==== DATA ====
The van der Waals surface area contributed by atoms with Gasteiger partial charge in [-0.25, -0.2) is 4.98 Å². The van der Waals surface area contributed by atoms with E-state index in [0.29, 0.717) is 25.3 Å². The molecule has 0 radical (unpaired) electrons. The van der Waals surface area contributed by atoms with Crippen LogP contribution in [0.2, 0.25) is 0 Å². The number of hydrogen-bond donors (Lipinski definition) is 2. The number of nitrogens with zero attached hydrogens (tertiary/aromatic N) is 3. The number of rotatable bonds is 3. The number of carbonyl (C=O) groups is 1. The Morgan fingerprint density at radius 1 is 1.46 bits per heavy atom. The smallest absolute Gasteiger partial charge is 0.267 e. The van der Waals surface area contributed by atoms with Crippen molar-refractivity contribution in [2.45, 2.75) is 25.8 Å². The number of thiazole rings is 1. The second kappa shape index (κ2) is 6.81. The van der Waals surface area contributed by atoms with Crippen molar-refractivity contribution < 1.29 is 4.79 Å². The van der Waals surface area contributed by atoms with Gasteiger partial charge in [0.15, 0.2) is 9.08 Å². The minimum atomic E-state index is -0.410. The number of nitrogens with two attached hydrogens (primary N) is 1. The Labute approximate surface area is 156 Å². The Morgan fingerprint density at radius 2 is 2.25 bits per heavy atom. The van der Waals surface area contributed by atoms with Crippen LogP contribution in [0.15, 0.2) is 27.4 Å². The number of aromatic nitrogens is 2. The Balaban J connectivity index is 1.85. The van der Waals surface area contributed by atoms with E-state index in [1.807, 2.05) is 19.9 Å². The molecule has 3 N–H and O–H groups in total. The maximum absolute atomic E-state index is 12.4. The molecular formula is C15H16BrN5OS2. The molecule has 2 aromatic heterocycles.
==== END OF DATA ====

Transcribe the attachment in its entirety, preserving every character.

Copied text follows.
The van der Waals surface area contributed by atoms with Gasteiger partial charge in [-0.25, -0.2) is 4.98 Å². The van der Waals surface area contributed by atoms with E-state index in [0.29, 0.717) is 25.3 Å². The molecule has 0 radical (unpaired) electrons. The van der Waals surface area contributed by atoms with Crippen LogP contribution in [0.2, 0.25) is 0 Å². The number of hydrogen-bond donors (Lipinski definition) is 2. The number of nitrogens with zero attached hydrogens (tertiary/aromatic N) is 3. The number of rotatable bonds is 3. The number of carbonyl (C=O) groups is 1. The Morgan fingerprint density at radius 1 is 1.46 bits per heavy atom. The smallest absolute Gasteiger partial charge is 0.267 e. The van der Waals surface area contributed by atoms with Crippen molar-refractivity contribution in [2.45, 2.75) is 25.8 Å². The number of thiazole rings is 1. The second kappa shape index (κ2) is 6.81. The van der Waals surface area contributed by atoms with Crippen molar-refractivity contribution < 1.29 is 4.79 Å². The van der Waals surface area contributed by atoms with Gasteiger partial charge in [0.15, 0.2) is 9.08 Å². The minimum atomic E-state index is -0.410. The number of nitrogens with two attached hydrogens (primary N) is 1. The Labute approximate surface area is 156 Å². The Morgan fingerprint density at radius 2 is 2.25 bits per heavy atom. The van der Waals surface area contributed by atoms with Crippen LogP contribution in [0.15, 0.2) is 27.4 Å². The number of aromatic nitrogens is 2. The Balaban J connectivity index is 1.85. The van der Waals surface area contributed by atoms with E-state index in [1.807, 2.05) is 19.9 Å². The molecule has 3 N–H and O–H groups in total. The maximum absolute atomic E-state index is 12.4. The molecular formula is C15H16BrN5OS2. The molecule has 2 aromatic heterocycles.